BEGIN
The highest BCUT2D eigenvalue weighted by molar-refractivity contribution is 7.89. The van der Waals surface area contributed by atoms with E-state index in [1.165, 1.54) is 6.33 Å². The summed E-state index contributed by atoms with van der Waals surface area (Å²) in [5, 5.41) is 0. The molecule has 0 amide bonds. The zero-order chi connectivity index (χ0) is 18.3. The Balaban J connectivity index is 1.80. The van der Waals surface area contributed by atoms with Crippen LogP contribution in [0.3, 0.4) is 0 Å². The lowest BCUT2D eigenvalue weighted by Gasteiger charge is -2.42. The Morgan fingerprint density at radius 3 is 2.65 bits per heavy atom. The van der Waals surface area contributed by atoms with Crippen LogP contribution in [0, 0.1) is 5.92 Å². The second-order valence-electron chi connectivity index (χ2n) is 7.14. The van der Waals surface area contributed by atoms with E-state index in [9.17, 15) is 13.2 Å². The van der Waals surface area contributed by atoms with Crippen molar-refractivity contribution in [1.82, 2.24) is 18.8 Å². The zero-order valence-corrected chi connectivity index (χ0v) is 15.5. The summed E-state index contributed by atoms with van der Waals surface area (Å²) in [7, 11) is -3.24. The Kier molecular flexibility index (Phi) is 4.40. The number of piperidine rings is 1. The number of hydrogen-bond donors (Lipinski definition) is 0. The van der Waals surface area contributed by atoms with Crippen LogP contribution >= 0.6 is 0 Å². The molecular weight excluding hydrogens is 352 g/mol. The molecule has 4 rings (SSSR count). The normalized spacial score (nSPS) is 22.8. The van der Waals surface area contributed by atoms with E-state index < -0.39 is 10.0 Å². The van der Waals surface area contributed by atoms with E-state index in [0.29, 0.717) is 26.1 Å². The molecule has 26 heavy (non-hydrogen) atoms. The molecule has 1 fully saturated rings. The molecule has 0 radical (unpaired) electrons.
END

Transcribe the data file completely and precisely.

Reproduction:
The highest BCUT2D eigenvalue weighted by molar-refractivity contribution is 7.89. The van der Waals surface area contributed by atoms with E-state index in [1.165, 1.54) is 6.33 Å². The summed E-state index contributed by atoms with van der Waals surface area (Å²) in [5, 5.41) is 0. The molecule has 0 amide bonds. The zero-order chi connectivity index (χ0) is 18.3. The Balaban J connectivity index is 1.80. The van der Waals surface area contributed by atoms with Crippen LogP contribution in [0.3, 0.4) is 0 Å². The lowest BCUT2D eigenvalue weighted by Gasteiger charge is -2.42. The Morgan fingerprint density at radius 3 is 2.65 bits per heavy atom. The van der Waals surface area contributed by atoms with Crippen LogP contribution in [0, 0.1) is 5.92 Å². The second-order valence-electron chi connectivity index (χ2n) is 7.14. The van der Waals surface area contributed by atoms with E-state index in [9.17, 15) is 13.2 Å². The van der Waals surface area contributed by atoms with Crippen molar-refractivity contribution in [1.82, 2.24) is 18.8 Å². The zero-order valence-corrected chi connectivity index (χ0v) is 15.5. The summed E-state index contributed by atoms with van der Waals surface area (Å²) in [7, 11) is -3.24. The Kier molecular flexibility index (Phi) is 4.40. The number of piperidine rings is 1. The number of hydrogen-bond donors (Lipinski definition) is 0. The van der Waals surface area contributed by atoms with Crippen LogP contribution >= 0.6 is 0 Å². The molecular weight excluding hydrogens is 352 g/mol. The molecule has 4 rings (SSSR count). The normalized spacial score (nSPS) is 22.8. The van der Waals surface area contributed by atoms with E-state index < -0.39 is 10.0 Å². The van der Waals surface area contributed by atoms with E-state index in [0.29, 0.717) is 26.1 Å². The molecule has 26 heavy (non-hydrogen) atoms. The molecule has 1 fully saturated rings. The molecule has 0 radical (unpaired) electrons.